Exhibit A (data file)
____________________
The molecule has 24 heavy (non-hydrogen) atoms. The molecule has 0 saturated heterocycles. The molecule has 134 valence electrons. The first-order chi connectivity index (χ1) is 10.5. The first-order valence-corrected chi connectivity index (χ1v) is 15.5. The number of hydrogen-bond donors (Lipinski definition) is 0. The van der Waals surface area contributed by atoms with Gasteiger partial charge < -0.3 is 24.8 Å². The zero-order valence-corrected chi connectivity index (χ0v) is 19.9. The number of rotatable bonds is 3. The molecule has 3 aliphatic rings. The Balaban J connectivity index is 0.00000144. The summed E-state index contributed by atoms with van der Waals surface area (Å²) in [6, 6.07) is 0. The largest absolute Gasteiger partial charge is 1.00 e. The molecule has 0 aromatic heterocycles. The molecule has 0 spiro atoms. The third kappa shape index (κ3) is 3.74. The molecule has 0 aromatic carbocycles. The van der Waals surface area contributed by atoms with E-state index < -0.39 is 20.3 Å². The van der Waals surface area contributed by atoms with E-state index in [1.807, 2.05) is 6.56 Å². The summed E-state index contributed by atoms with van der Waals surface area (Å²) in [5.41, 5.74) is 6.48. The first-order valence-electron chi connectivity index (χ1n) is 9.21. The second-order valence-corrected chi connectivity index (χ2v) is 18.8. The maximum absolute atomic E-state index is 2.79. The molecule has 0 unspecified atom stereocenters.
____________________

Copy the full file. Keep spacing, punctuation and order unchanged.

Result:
The molecule has 24 heavy (non-hydrogen) atoms. The molecule has 0 saturated heterocycles. The molecule has 134 valence electrons. The first-order chi connectivity index (χ1) is 10.5. The first-order valence-corrected chi connectivity index (χ1v) is 15.5. The number of hydrogen-bond donors (Lipinski definition) is 0. The van der Waals surface area contributed by atoms with Gasteiger partial charge < -0.3 is 24.8 Å². The zero-order valence-corrected chi connectivity index (χ0v) is 19.9. The number of rotatable bonds is 3. The molecule has 3 aliphatic rings. The Balaban J connectivity index is 0.00000144. The summed E-state index contributed by atoms with van der Waals surface area (Å²) in [6, 6.07) is 0. The largest absolute Gasteiger partial charge is 1.00 e. The molecule has 0 aromatic heterocycles. The molecule has 0 spiro atoms. The third kappa shape index (κ3) is 3.74. The molecule has 0 aromatic carbocycles. The van der Waals surface area contributed by atoms with E-state index < -0.39 is 20.3 Å². The van der Waals surface area contributed by atoms with E-state index in [1.807, 2.05) is 6.56 Å². The summed E-state index contributed by atoms with van der Waals surface area (Å²) in [5.41, 5.74) is 6.48. The first-order valence-electron chi connectivity index (χ1n) is 9.21. The second-order valence-corrected chi connectivity index (χ2v) is 18.8. The maximum absolute atomic E-state index is 2.79. The molecule has 0 unspecified atom stereocenters.